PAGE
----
The first regular meeting of the newly elected Greensboro City Council will be held on Tuesday, Aug. 16 in the Katie Dorsett Council Chamber beginning at 4:30 p.m.
The newly elected City Council is almost identical to the old City Council, so the first meeting of the new City Council shouldn’t be much different from the last meeting of the former City Council.
The only difference brought about by the election is that City Councilmember Zack Matheny will be representing District 3 in place of former City Councilmember Justin Outling who ran for mayor.
Mayor Nancy Vaughan won her fourth term as mayor in a close election over Outling. However, that could be somewhat deceptive. In the first two mayoral elections Vaughan won in 2013 and 2015, she was elected to two-year terms. In 2017, the terms for mayor and City Council were extended to four years. So Vaughan has now won two two-year terms and two four-year terms as mayor.
The Aug. 16 City Council meeting has no public comment period, but the public is allowed to comment on any item on the agenda.
For those planning to attend or watch the meeting, the agenda calls for the City Council to go into closed session at 4:30 p.m. and the public portion of the meeting is scheduled to begin at 5:30 p.m. However, the closed sessions often run long which means the public portions may begin sometime after 5:30 p.m.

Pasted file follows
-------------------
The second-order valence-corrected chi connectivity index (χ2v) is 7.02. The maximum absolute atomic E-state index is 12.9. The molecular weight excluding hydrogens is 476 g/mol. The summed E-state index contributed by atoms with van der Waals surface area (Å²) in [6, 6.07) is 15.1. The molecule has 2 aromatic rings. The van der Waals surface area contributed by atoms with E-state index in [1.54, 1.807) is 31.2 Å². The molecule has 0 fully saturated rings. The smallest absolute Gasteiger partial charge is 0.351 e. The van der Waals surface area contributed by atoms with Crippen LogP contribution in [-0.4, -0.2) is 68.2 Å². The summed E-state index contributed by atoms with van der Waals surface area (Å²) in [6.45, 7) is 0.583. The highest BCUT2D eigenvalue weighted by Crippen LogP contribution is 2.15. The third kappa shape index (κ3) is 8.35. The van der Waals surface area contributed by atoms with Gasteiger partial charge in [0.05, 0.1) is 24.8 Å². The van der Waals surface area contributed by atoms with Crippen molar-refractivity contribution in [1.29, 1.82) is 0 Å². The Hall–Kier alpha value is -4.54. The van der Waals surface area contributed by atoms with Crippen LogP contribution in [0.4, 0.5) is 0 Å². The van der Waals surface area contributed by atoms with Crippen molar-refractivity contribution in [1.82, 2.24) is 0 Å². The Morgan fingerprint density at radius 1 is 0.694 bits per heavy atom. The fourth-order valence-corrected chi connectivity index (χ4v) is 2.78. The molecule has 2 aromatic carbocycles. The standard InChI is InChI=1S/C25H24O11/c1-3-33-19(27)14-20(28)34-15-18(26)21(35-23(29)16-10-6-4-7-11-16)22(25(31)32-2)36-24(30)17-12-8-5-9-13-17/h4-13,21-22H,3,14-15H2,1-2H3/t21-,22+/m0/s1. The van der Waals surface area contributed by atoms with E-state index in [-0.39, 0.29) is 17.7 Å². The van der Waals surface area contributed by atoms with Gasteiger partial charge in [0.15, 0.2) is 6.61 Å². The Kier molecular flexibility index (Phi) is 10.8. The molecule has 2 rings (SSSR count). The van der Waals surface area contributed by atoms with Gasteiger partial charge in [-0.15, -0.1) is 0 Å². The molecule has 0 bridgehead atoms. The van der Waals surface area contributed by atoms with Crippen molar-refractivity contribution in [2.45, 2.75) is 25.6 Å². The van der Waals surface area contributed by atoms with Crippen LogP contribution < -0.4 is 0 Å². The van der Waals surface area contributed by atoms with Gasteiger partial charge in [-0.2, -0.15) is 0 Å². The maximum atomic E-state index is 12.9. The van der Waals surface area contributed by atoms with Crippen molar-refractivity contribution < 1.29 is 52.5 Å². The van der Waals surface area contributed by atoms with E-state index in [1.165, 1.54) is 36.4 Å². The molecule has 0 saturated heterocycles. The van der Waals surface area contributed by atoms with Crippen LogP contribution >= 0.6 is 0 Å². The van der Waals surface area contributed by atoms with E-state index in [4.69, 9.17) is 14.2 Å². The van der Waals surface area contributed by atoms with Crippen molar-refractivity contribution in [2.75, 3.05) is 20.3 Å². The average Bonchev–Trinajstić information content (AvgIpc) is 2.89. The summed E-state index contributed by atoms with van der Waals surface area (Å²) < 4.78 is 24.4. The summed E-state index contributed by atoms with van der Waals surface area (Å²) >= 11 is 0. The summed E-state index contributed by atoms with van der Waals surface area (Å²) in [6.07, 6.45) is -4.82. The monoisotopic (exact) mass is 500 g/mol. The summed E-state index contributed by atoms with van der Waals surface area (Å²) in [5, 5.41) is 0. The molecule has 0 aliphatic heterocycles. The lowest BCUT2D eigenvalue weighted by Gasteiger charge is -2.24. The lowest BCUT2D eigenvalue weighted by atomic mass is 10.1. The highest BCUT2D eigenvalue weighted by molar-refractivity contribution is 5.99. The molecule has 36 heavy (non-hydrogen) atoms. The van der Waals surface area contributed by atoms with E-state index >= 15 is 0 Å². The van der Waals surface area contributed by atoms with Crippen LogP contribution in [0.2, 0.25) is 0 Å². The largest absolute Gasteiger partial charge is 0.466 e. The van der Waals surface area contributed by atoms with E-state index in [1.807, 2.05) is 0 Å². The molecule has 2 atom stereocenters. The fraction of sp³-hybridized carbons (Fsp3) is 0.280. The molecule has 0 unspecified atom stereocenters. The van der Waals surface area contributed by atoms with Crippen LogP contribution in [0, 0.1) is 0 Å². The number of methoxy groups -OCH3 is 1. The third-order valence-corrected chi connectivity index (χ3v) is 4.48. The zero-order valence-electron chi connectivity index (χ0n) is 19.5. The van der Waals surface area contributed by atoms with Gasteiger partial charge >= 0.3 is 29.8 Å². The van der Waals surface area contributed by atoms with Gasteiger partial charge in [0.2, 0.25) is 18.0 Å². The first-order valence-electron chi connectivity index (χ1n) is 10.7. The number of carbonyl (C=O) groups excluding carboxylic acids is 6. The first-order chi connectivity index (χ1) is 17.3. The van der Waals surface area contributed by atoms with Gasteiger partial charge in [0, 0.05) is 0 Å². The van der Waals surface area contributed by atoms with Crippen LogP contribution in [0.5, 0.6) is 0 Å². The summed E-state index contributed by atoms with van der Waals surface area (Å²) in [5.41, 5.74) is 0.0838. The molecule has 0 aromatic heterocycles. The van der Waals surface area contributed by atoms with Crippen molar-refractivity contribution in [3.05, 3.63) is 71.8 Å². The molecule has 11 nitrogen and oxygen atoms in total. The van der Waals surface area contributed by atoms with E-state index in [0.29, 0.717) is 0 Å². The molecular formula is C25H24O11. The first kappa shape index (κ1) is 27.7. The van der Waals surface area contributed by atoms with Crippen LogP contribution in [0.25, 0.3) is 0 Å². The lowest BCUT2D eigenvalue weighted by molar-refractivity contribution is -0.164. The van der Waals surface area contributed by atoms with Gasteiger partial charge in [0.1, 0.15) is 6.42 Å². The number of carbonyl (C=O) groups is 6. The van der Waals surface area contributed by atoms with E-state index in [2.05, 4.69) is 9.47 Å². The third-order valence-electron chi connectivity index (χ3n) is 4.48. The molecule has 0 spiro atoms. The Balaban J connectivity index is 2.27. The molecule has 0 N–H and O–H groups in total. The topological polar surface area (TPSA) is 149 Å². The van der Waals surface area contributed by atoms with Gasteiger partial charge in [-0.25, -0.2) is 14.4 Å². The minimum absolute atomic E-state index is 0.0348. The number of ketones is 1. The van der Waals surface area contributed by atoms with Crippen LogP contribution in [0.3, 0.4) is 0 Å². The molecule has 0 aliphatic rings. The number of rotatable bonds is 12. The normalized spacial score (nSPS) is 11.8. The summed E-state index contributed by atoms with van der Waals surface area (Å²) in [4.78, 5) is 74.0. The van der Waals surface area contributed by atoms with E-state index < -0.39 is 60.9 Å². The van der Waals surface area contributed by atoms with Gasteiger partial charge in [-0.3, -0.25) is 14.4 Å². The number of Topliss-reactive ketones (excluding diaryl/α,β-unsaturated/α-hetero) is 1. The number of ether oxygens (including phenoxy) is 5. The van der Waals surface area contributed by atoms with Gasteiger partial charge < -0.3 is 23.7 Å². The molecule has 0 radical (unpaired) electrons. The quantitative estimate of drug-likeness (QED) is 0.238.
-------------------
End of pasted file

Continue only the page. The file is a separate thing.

Recusals were a campaign issue in the mayor’s race and Tuesday night there should be a number of recusals. Matheny is president of Downtown Greensboro Inc. (DGI) and funding for DGI is item I.2 on the agenda. It is expected that Matheny will asked to be recused from that vote.
There is also funding for the Greensboro Chamber of Commerce and the Guilford County Economic Development Alliance on the agenda. Vaughan is on the board of both organizations and according to a new state law she should be recused from votes on those issues.
The consent agenda – which is a list of supposedly noncontroversial and housekeeping type items that are not discussed and all passed with one vote – contains 32 items. Councilmember Sharon Hightower usually has a few consent agenda items that she is allowed to discuss, so it could take a while for the City Council to work its way through that agenda.